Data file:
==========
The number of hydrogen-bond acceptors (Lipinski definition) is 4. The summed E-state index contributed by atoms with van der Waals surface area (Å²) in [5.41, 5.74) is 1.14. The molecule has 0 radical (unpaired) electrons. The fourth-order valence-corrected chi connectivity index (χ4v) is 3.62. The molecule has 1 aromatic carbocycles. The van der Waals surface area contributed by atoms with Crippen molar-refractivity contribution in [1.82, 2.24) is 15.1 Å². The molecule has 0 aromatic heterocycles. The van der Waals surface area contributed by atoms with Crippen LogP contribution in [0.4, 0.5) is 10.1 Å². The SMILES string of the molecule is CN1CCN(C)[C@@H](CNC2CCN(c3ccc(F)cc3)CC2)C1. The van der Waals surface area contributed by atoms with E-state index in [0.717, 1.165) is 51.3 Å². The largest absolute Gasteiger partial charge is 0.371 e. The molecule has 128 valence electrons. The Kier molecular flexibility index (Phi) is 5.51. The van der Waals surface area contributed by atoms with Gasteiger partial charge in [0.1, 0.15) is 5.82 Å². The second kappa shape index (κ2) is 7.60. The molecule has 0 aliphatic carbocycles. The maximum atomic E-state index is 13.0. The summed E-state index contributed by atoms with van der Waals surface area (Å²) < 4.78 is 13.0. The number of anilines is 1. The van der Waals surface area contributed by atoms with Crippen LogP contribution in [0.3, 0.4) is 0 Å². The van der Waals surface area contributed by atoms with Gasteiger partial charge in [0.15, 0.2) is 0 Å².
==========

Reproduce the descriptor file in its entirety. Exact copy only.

The number of hydrogen-bond acceptors (Lipinski definition) is 4. The summed E-state index contributed by atoms with van der Waals surface area (Å²) in [5.41, 5.74) is 1.14. The molecule has 0 radical (unpaired) electrons. The fourth-order valence-corrected chi connectivity index (χ4v) is 3.62. The molecule has 1 aromatic carbocycles. The van der Waals surface area contributed by atoms with Crippen molar-refractivity contribution in [1.82, 2.24) is 15.1 Å². The molecule has 0 aromatic heterocycles. The van der Waals surface area contributed by atoms with Crippen LogP contribution in [0.4, 0.5) is 10.1 Å². The SMILES string of the molecule is CN1CCN(C)[C@@H](CNC2CCN(c3ccc(F)cc3)CC2)C1. The van der Waals surface area contributed by atoms with E-state index in [0.717, 1.165) is 51.3 Å². The largest absolute Gasteiger partial charge is 0.371 e. The molecule has 128 valence electrons. The Kier molecular flexibility index (Phi) is 5.51. The van der Waals surface area contributed by atoms with Gasteiger partial charge in [0.1, 0.15) is 5.82 Å². The second kappa shape index (κ2) is 7.60. The molecule has 0 aliphatic carbocycles. The maximum atomic E-state index is 13.0. The summed E-state index contributed by atoms with van der Waals surface area (Å²) < 4.78 is 13.0. The number of anilines is 1. The van der Waals surface area contributed by atoms with Crippen LogP contribution in [0.3, 0.4) is 0 Å². The van der Waals surface area contributed by atoms with Gasteiger partial charge in [0.15, 0.2) is 0 Å².